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News: Publications

Highlighted articles May 2020

Tuesday 4 August 2020   (0 Comments)
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Volume 301, Issue May, 2020

By Simona Negrini and Arnold von Eckardstein (Editor–in-Chief).

Lifestyle and effects of concomitant drug use

The genetic set-up of human beings has not changed tremendously over time. However, the risk of atherosclerotic cardiovascular diseases (ASCVD) is altered tremendously during a rather limited period of time. This can be best witnessed in countries which turned a predominantly rural culture into an urban culture. These transitions are accompanied by massive changes in lifestyle, diet, environment, and socioeconomic factors which have a strong impact on disease risks of the individuals and their offspring. In addition, treatment of diseases other than ASCVD has an impact on vascular biology, either directly or indirectly, by affecting risk factors. The May issue Vol 301 contains several articles on the impact of lifestyle factors and concomitant drug treatment on ASCVD and its risk factors.

Issue highlights

Articles on:

Highlighted articles

The relation between healthy lifestyle changes and decrease in systemic inflammation in patients with stable cardiovascular disease

Systemic low-grade inflammation plays a role in the development of atherothrombotic disease by initiating plaque formation and stimulating plaque progression and transformation to vulnerable plaques that are more prone to erosion or rupture. C-reactive protein (CRP), an acute phase protein, is part of the IL-1β, IL-6 inflammatory pathway, and plasma CRP concentrations ≤ 10 mg/L reflect systemic low-grade inflammation. Several medical conditions, as well as lifestyle factors including smoking, abdominal obesity, physical activity, and alcohol intake, influence systemic inflammation. Pharmacological lowering of inflammation has proven effective in reducing recurrent cardiovascular event rates. van’t Klooster et al. aimed at evaluating lifestyle changes (smoking cessation, weight loss, physical activity level increase, alcohol moderation, and a summary lifestyle improvement score) in relation to changes in plasma C-reactive protein (CRP) concentration in patients with established cardiovascular disease.

In total, 1794 patients from the Utrecht Cardiovascular Cohort-Second Manifestations of ARTerial disease (UCC-SMART) cohort with stable cardiovascular disease and CRP levels ≤10 mg/L, who returned for a follow-up study visit after a median of 9.9 years, were included. The relation between changes in smoking status, weight, physical activity, alcohol consumption, a summary lifestyle improvement score and changes in plasma CRP concentration was evaluated with linear regression analyses.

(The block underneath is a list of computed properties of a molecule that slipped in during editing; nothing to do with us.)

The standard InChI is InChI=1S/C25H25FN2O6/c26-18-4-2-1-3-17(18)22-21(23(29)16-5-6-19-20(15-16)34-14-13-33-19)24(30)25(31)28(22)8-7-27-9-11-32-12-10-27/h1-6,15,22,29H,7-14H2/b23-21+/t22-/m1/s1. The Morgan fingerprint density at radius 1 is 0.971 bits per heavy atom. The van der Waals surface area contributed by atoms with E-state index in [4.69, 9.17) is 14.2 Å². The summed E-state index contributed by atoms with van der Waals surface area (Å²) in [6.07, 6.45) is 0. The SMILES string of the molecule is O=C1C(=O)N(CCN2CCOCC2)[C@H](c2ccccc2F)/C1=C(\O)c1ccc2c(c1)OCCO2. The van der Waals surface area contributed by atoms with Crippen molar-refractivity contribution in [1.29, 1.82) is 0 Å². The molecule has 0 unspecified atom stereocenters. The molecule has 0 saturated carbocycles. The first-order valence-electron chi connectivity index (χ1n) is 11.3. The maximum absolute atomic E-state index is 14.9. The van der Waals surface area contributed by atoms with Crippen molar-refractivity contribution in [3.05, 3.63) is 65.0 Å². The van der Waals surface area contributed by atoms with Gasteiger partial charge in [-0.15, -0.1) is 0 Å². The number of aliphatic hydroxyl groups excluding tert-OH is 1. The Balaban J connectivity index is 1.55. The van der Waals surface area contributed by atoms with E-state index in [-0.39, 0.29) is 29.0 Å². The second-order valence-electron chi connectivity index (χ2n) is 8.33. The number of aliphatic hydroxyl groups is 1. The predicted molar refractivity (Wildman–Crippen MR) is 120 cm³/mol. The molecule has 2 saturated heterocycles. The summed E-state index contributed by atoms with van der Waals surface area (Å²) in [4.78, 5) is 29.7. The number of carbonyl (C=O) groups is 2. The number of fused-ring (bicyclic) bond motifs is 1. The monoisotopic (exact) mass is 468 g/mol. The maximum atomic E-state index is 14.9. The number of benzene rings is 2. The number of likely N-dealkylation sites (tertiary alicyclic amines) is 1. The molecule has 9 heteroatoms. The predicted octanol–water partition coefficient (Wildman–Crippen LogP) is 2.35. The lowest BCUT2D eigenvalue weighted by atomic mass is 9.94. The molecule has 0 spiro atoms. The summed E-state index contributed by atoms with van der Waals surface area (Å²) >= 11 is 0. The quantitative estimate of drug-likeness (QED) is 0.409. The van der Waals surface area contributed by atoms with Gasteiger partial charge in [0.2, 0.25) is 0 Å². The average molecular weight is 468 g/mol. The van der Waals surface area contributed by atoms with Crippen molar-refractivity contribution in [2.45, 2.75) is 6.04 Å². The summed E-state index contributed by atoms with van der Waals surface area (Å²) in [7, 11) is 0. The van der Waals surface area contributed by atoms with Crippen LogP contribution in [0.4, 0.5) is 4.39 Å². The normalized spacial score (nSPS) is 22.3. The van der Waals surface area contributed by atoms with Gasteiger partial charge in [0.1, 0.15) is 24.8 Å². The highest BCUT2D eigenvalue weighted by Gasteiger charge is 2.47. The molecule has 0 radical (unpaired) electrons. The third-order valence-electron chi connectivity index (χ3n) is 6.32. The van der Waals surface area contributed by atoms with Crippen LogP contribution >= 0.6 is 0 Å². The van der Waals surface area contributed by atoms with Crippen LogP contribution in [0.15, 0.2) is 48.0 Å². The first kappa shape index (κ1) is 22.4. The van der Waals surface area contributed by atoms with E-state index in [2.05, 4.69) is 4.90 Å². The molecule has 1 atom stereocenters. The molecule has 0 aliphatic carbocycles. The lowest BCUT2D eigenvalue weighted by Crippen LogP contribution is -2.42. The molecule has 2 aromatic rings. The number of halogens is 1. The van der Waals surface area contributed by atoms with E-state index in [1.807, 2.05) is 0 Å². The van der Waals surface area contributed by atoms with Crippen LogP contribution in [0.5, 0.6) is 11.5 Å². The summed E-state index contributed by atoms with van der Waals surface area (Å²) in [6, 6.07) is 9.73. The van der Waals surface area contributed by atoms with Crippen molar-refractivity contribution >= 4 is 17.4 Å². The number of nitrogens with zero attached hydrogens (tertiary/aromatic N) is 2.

Smoking cessation was related to a 0.40 mg/L decline in CRP concentration. Weight loss and increase in physical activity were related to a decrease in CRP concentration. Change in alcohol consumption was not related to any CRP difference. Every point higher in the summary lifestyle improvement score was related to a decrease in CRP concentration of 0.17 mg/L.

Smoking cessation, increase in physical activity, and weight loss are related to a decrease in CRP concentration in patients with stable cardiovascular disease. Patients with the highest summary lifestyle improvement score have the highest decrease in CRP concentration. These results may indicate that healthy lifestyle changes contribute to lowering systemic inflammation, potentially leading to a lower cardiovascular risk in patients with established cardiovascular disease.

Impact of parental smoking on adipokine profiles and cardiometabolic risk factors in Chinese children

Exposure to second-hand smoke was reported to be an important modifiable factor in addition to unhealthy diet, sedentary lifestyle and insufficient sleep, associated with obesity and cardiometabolic disorders. The mechanisms by which passive smoking leads to cardiometabolic risks, and the tissues involved are now understood. One hypothesis is that the association of second-hand smoke exposure with cardiometabolic risk may be mediated through adiposity, particularly via the adverse effects on the endocrine function of the adipose tissue. Li et al. aimed at evaluating the association of parental smoking exposure (PSE) with the secretion of adipocyte-derived hormones and cardiometabolic risk factors in Chinese children.

3150 school children aged 6-18 years from the Beijing Child and Adolescent Metabolic Syndrome (BCAMS) study were included in the analysis. Data on PSE and potential confounders were collected. Six adipokines related to insulin resistance and metabolic syndrome (MetS) were measured.

PSE was reported in nearly two-thirds of the children. After adjusting for covariates, including age, sex, pubertal stages, lifestyle factors, and family history, PSE was independently associated with increases of 39.2% in leptin and 3.9% in retinol binding protein-4 and decreases of 11.4% in fibroblast growth factor 21 and 4.6% in adiponectin levels, plus risks for central obesity, elevated blood pressure and MetS. However, the associations of PSE with hypertension and MetS were abolished when adjusted for adiposity parameters or the above-mentioned adipokine profiles.

These results suggest that alterations in adipokine levels might mediate the relation between PSE and cardiometabolic disorders in children.

Electronic cigarettes containing nicotine increase endothelial and platelet derived extracellular vesicles in healthy volunteers